Example use cases

  • Automatic video cropping: crop interesting parts of a video.
  • Content search: find a specific event in hours of video footage.
  • Automatic clip extraction: automatically extract interesting clips from a longer video.
  • Event counting: count the occurrence of specific events.


Action or entity detection classifies and localizes relevant actions or entities both in time and space. Entity detection is similar to multi-object tracking, an object is detected and associated across frames. Action detection, however, detects actions that typically only exist across time. Action/entity detection is classified as pixel-level detection.

A group of frames from a video contain an action or entity of “class A”, as indicated by the bounding boxes.

The output of the SlowFast action detection model by Facebook research. Source: https://github.com/facebookresearch/SlowFast

Example use cases

  • Automatic video cropping/zooming: automatically crop/zoom a video to only contain a certain entity or event.
  • Workplace safety monitoring: detect unsafe events to reduce industrial accidents, e.g. by detecting missing protective equipment.

Video anomaly detection

What if we want to detect events that deviate from regular behavior but we don’t have a dataset of every such event? What if you are not really interested in what type of event occurs, only that it occurs? This is were anomaly detection comes into play!

Video anomaly detection aims to detect and temporally localize anomalous events or actions in videos. Anomalous events are defined as events that signify irregular behavior. They vary from walking in the wrong direction to violent crimes. Anomaly detection models generally output a score that indicates the likelihood of an anomaly at each point in time. Consequently, there is no classification of a specific type of event.

A video with frames containing various levels of anomalous events, as indicated by the anomaly score.

An example clip of an anomalous event (robbery) and the corresponding anomaly score for each frame. The red zone indicates the ground truth. Source: https://www.youtube.com/watch?v=8TKkPePFpiE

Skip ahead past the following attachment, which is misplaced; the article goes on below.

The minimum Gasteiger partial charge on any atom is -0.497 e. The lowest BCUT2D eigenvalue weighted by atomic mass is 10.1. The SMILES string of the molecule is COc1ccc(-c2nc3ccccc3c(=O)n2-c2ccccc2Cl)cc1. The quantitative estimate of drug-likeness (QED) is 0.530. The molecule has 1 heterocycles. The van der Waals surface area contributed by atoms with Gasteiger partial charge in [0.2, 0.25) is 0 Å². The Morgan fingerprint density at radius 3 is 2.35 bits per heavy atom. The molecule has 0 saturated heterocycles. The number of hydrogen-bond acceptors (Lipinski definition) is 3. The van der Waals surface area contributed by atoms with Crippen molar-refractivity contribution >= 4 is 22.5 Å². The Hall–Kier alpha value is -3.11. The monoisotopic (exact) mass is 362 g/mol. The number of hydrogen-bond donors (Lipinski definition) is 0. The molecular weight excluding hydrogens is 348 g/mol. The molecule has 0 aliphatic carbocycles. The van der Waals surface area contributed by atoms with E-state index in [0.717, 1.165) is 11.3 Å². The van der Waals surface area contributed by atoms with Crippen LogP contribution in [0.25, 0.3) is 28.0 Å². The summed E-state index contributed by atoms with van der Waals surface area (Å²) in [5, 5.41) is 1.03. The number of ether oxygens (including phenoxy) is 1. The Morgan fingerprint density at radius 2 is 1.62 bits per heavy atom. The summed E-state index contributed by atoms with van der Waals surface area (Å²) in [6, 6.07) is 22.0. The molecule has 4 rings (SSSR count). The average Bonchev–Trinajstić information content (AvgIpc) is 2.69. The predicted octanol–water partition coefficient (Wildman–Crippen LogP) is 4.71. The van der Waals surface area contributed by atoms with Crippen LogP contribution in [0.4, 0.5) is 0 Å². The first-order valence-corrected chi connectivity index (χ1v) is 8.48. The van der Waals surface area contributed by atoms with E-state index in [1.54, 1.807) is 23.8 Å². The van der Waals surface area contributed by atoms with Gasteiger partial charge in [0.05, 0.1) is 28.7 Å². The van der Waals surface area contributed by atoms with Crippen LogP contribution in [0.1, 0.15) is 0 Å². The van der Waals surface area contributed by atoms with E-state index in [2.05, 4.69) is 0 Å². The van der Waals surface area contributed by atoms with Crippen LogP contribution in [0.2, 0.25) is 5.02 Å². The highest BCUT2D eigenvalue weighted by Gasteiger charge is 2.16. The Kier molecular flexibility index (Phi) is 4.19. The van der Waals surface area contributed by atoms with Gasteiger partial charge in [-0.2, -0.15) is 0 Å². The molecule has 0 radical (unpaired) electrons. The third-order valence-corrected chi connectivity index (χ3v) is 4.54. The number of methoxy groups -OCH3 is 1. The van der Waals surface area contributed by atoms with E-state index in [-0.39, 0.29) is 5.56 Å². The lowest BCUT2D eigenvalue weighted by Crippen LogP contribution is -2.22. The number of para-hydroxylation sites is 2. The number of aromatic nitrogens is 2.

Example use cases

  • Smart CCTV surveillance: notify camera operators of potential anomalous events to focus their attention.
  • Safety monitoring: detect possibly unsafe events to prevent incidents.

Video summarization and description

To conclude, the world of video analysis is not limited to bounding boxes and class labels. Below are two less common video analysis tasks that aim to give a compact representation of a video: summarization and description.


Video summarization is the process of extracting the most informative or descriptive frames from a video. In the most extreme case, only a single frame is extracted to represent the video (e.g. YouTube thumbnail).

Video summarization extracts the most important frames from a video.

An example of a video summarization model outputting an importance score for each frame. Source: https://www.microsoft.com/en-us/research/publication/video-summarization-learning-deep-side-semantic-embedding/


Automatic video description aims to provide a textual description, indicating what is happening in the video clip. Optionally, description models may also include a segmentation step, splitting the video into distinct chunks and providing a textual description for each.

Example output from a (grounded) video description model. Source: https://github.com/facebookresearch/grounded-video-description

Example use cases

  • Automatic thumbnail selection: automatically select the most descriptive thumbnail for a video.
  • Textual content retrieval: search videos with textual queries describing the content of the video.


Video analysis enables a variety of use cases, spanning multiple domains. This blogpost is by no means an exhaustive list but rather sheds a light on the potential of the many techniques. Although video analysis has been around for a while, we’ve only recently started seeing a glimpse of its full potential. By leveraging temporal information, the true power of video emerges.

Want to find out what video analysis can do for you? Get in touch!

Related posts

View all
No results found.
There are no results with this criteria. Try changing your search.
Large Language Model
Foundation Models
Structured Data
Chat GPT
Voice & Sound
Front-End Development
Data Protection & Security
Responsible/ Ethical AI
Hardware & sensors
Generative AI
Natural language processing
Computer vision